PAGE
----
Updated 4-20-16. When it comes to understanding how to perform a proper notarization, most Notaries are left to their own devices. Even states that have mandatory education requirements for commission applicants focus more on Notary law than Notary practice.
To help our community carry out its essential task, here are 5 steps to a proper notarization:
Step 1: Require personal appearance
Almost every state requires the signer to personally appear before you during the notarization. That’s crucial because it helps protect your signer, your employer, anyone relying on the notarization and you against potential fraud and liability.
Personal appearance allows you to complete other steps in a proper notarization.
Virginia and Montana permit Notaries to perform notarizations using audio and video conferencing technology — via webcam.
Arkansas allows a Notary to notarize a document when the signer is not present under certain, limited conditions.
Step 2: Scan over the document
You should always scan over the document for a number of important reasons:
- To look for certificate wording that will tell you what type of notarization to perform.
- To review the certificate wording to make sure it contains all the elements a Notary certificate should have and that it conforms to the requirements of your state.
- To check for blank spaces. Some states mandate there are no blanks on a document and other states just strongly recommend it. Blank documents can be altered later in an attempt to commit fraud.
- Be sure to enter the date the notarization took place in the certificate wording.
- To verify that the name on the ID supports the name in the document.
Scanning the document does not mean reading it for its details. You should just glance over it sufficiently to get the information you need.
Step 3: Verify your signer’s identity and screen for willingness and awareness
Properly verifying your signer’s identity is the essential duty of every Notary. Every state provides some direction as to how to identify your signer, and there are three general methods:
- Personal knowledge, which means that you personally know the signer.
- Identity documents, such as driver’s licenses, passports and other government-issued IDs.
- Credible identifying witnesses who know the signer and can vouch for his or her identity.
Identifying the signer is always required when you are taking an acknowledgment of a signature and may be required when you perform a jurat, verification upon oath or affirmation or affidavit as well; it’s also recommended when you certify a copy.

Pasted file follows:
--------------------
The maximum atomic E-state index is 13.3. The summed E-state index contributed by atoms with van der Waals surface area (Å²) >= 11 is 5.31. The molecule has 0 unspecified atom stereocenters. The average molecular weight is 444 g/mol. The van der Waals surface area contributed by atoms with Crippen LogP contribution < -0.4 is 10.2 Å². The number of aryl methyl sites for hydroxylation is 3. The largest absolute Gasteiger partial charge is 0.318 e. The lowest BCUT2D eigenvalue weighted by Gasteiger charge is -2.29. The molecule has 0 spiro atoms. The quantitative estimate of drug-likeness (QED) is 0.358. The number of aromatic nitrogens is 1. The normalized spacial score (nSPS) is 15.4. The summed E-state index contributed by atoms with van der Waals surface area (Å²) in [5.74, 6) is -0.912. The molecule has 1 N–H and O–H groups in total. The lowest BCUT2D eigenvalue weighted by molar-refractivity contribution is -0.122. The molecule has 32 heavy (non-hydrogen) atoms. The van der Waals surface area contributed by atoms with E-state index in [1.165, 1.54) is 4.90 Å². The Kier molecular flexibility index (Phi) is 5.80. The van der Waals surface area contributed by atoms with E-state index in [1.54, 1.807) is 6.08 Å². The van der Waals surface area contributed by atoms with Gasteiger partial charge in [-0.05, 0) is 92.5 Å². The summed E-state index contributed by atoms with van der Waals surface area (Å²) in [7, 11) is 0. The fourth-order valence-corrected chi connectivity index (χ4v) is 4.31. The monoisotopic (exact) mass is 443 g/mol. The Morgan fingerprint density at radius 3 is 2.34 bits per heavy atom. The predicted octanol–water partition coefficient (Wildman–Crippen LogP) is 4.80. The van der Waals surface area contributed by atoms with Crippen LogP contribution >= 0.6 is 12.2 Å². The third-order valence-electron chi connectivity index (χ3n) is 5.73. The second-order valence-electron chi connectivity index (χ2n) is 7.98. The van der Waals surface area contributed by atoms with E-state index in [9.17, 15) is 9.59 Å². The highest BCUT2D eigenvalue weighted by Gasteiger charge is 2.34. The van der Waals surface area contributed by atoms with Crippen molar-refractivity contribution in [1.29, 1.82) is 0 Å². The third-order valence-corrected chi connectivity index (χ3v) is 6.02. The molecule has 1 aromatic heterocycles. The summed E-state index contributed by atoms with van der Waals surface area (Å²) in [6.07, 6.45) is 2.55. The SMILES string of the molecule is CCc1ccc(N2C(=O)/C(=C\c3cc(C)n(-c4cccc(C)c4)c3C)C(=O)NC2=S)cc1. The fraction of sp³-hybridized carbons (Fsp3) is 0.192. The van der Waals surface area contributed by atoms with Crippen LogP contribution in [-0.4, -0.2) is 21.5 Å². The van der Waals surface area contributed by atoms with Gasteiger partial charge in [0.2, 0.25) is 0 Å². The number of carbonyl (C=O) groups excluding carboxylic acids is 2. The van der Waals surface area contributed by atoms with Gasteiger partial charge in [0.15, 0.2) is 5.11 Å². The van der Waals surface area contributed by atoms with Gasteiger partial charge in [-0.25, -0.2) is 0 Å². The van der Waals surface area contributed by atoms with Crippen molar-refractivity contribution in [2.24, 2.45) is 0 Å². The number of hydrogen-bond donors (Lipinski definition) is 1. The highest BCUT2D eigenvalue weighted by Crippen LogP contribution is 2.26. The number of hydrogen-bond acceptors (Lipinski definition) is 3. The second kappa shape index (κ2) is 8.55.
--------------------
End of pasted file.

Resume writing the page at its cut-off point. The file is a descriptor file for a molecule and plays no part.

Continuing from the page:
At this point, make sure your signer is acting of their free will and is aware of what’s going on. You can do this with small talk and basic questions. When it comes to a signer’s awareness, it’s recommended that you simply make a layperson’s judgment about the signer’s ability to understand what is happening.
And then take the signer’s acknowledgment, witness the signature, and/or take the oath or affirmation as required by the notarial act.
Step 4: Record your journal entry
Most states either require or recommend Notaries maintain a record of all notarizations. A good journal entry contains details of the notarization that are helpful in case a document or notarization is called into question.
It’s generally a good idea to complete your journal entry before the notarization so you can make sure to collect all the necessary elements of the record, including your signer’s signature.
Step 5: Complete the notarial certificate
If the document does not contain certificate wording, ask your signer what type of notarization is required and then attach a separate, or loose, certificate. Many signers do not know what type of notarization they need so you may describe the different types, but you may not make the decision for the signer unless you are a licensed attorney. If your signer is still uncertain, he or she should contact the issuing or receiving agency for instructions.
When completing the certificate, make sure all the details are correct. For example, the venue — or location of the notarization, indicated by the words “State of … County of …” — should be where you performed the notarization, not where the document was prepared or will be filed.
Finally, take care to sign and affix your seal properly. You should always sign exactly as your name appears on your commission. Your seal should be close to your signature but should not overlap any wording. The goal is to make everything legible. If you are in a state that does not require you to use a seal, you may need to add your name and commission information in other spaces below your signature.
A last note: Never give advice
Many signers will ask you for advice or assistance regarding their document. Unless you are an attorney, you should always say no because it would be the unauthorized practice of law, and you could be held liable.
You can learn about your state’s requirements for a notarization from your state’s Notary handbook, website or statutes, or the NNA’s Notary Primers or U.S. Notary Reference Manual, which is a member benefit. The NNA’s Notary Essentials eLearning course guides you through your state’s ID rules as well as identification best practices.
Michael Lewis is Managing Editor of member publications for the National Notary Association.